As you can see, this wasn’t just sent to a single customer. While not the entire customer list, approximately 999 customers is pretty indicative of an email testing batching failure. And it didn’t go unnoticed either, as there was at least one 30 post thread on arguably the internet’s largest running forum

The issue is still relatively fresh as of this writing, but it’s safe to assume that Running Warehouse did not intend to leak 1000 of its customer’s email addresses to each other due to someone mistaking CC vs BCC. And even more seriously, it could even be a violation of GDPR under “Sharing Email Addresses Without Consent” according to GDPR’s Data Breach Guidelines.

Case Study 3 – University Backtracks Acceptance Letters

Banner image that reads "Sorry, Wrong Recipient"

In January 2019, the University of South Florida St. Petersburg mistakenly sent acceptance emails to nearly 680 applicants, although only 250 had been accepted. As you can imagine this caused confusion, disappointment, and reputational damage to the university. The affected students and their families were left feeling misled, and the university had to invest considerable time and resources to address the fallout from the erroneous communication. 

You may not be shocked to hear that this isn’t the first time this has happened, as Columbia University also accidentally sent 270 emails to students who had not been officially accepted.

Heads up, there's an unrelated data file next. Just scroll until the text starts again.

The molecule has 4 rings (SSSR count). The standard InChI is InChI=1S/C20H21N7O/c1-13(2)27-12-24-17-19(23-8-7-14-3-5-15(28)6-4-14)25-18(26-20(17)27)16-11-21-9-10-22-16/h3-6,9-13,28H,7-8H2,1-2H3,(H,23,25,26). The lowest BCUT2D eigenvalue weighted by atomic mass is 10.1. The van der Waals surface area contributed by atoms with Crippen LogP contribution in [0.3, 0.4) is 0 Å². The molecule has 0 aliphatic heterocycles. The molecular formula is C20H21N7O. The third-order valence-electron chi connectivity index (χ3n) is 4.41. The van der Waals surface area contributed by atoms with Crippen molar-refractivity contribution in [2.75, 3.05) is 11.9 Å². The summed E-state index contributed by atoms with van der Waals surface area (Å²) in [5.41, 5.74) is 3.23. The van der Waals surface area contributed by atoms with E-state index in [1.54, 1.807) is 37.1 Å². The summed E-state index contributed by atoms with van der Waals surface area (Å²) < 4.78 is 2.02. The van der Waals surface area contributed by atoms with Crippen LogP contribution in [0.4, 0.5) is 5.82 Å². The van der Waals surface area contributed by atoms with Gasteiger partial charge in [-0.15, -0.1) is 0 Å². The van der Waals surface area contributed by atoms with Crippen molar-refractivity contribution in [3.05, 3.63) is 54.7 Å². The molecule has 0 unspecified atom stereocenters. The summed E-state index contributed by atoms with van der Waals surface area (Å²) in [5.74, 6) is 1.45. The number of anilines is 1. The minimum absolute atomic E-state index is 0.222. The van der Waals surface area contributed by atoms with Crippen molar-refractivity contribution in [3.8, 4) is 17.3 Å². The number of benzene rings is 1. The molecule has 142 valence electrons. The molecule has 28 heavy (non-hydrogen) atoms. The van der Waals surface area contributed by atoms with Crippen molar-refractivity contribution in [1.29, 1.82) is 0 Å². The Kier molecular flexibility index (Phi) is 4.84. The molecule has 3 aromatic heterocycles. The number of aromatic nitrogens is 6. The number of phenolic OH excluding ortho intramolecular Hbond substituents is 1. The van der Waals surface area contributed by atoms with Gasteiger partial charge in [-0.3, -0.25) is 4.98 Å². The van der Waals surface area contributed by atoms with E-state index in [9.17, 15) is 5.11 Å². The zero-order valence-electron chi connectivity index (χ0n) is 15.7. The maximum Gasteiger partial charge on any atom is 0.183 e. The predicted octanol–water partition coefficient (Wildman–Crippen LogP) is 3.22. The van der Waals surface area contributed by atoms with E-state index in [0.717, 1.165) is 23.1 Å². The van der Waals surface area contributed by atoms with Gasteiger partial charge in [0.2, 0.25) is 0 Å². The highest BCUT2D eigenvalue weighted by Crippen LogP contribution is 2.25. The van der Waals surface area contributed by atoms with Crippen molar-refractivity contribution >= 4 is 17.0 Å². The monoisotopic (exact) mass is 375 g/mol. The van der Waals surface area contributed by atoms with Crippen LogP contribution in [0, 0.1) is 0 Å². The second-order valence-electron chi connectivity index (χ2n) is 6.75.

These cases are a clear cut impact of email errors on institutional credibility and the importance of systematic verification before sending mass emails. Systems sending out emails absolutely need to ensure that the emails they intend to send are 100% accurate.

Case Study 4 – Australian Leaks Citizen Emails

Banner text that reads "Australia vs BCC and CC"

In September 2020, an employee at Australia’s Department of Foreign Affairs and Trade (DFAT) accidentally exposed the personal details of almost 3,000 citizens by not using the BCC field in an email. This revealed the email addresses of Australians stranded abroad due to COVID-19 travel restrictions. The mishandling of this sensitive information led to major privacy concerns and required immediate action, such as attempting to recall the email and asking recipients to delete it. 

While not directly tied to a system, temporary email accounts could be used in place to ensure the intended audience and message gets to its audience intact.